Thursday, May 03, 2012

Mutual Aid in Evolution, some questions...

Not about Kropotkin's idea of mutual aid as it applies to the immediate political world, but as it applies to the broader social world. The basic thesis of mutual aid is that cooperation helps survival and so cultural patterns that encourage cooperation have been conserved over time and are valuable social principles. This may be true, but the other side of it is that these social principles that are effective in helping survival have the possibility of being enshrined as conservative cultural principles in and of themselves. Mutual aid surely works, but it works in the context of the patriarchal family, in the cooperation of a close knit religious village that has little social mobility, as well as in a liberal or socialist society. The successfulness of mutual aid alone does not necessarily mean that a society that is based on it will have values or attitudes that people sympathetic to anarchism would agree with.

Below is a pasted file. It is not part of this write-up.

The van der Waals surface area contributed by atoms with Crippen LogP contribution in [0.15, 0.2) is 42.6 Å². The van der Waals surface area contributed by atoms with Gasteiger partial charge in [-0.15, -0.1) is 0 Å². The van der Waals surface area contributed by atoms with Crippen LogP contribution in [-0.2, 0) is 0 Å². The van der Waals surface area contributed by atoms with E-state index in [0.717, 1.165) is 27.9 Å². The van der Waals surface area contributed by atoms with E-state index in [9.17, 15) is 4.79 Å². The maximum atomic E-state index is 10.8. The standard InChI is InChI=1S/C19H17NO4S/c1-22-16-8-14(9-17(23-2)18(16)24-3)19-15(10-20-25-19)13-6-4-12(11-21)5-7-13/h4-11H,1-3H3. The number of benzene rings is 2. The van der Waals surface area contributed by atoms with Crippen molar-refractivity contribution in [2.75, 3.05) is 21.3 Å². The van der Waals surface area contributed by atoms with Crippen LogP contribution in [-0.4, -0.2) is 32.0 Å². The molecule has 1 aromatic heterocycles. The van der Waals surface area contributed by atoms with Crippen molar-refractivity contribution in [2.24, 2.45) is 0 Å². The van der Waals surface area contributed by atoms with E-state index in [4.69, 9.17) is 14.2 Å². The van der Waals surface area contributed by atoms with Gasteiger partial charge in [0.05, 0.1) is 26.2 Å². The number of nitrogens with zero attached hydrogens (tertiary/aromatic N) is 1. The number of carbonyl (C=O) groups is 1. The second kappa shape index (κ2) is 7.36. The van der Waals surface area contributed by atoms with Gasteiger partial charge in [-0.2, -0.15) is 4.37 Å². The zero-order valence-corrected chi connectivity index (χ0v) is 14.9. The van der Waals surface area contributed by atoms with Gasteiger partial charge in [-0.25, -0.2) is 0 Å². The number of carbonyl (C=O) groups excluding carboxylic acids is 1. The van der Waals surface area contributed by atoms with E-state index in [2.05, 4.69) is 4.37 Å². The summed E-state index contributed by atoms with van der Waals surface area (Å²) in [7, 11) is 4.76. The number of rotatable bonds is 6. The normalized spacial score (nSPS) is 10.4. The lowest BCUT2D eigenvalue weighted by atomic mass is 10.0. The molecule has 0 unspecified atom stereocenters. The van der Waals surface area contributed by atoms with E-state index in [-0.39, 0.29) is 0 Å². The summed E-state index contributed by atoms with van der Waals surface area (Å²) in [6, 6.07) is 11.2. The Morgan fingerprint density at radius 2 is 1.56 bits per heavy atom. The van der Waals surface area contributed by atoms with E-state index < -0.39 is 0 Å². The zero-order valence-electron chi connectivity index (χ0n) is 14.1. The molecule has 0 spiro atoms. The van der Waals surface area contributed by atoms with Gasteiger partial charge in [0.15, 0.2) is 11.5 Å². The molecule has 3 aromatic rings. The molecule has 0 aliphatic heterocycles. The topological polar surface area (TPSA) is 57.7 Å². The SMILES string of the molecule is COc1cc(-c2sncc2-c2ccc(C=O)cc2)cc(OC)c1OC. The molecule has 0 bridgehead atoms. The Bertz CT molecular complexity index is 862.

In particular, Germany developed a very comprehensive philosophy about community, the Volkisch or Folkish philosophy, that was an  ultra-conservative communitarian doctrine, always ethnocentric and often racist. This was the school of thought that drove the collectivist part of the Nazi state. Volkisch philosophy surely incorporated mutual aid into itself, but I highly doubt that anyone who is an anarchist would want to be associated with it. 

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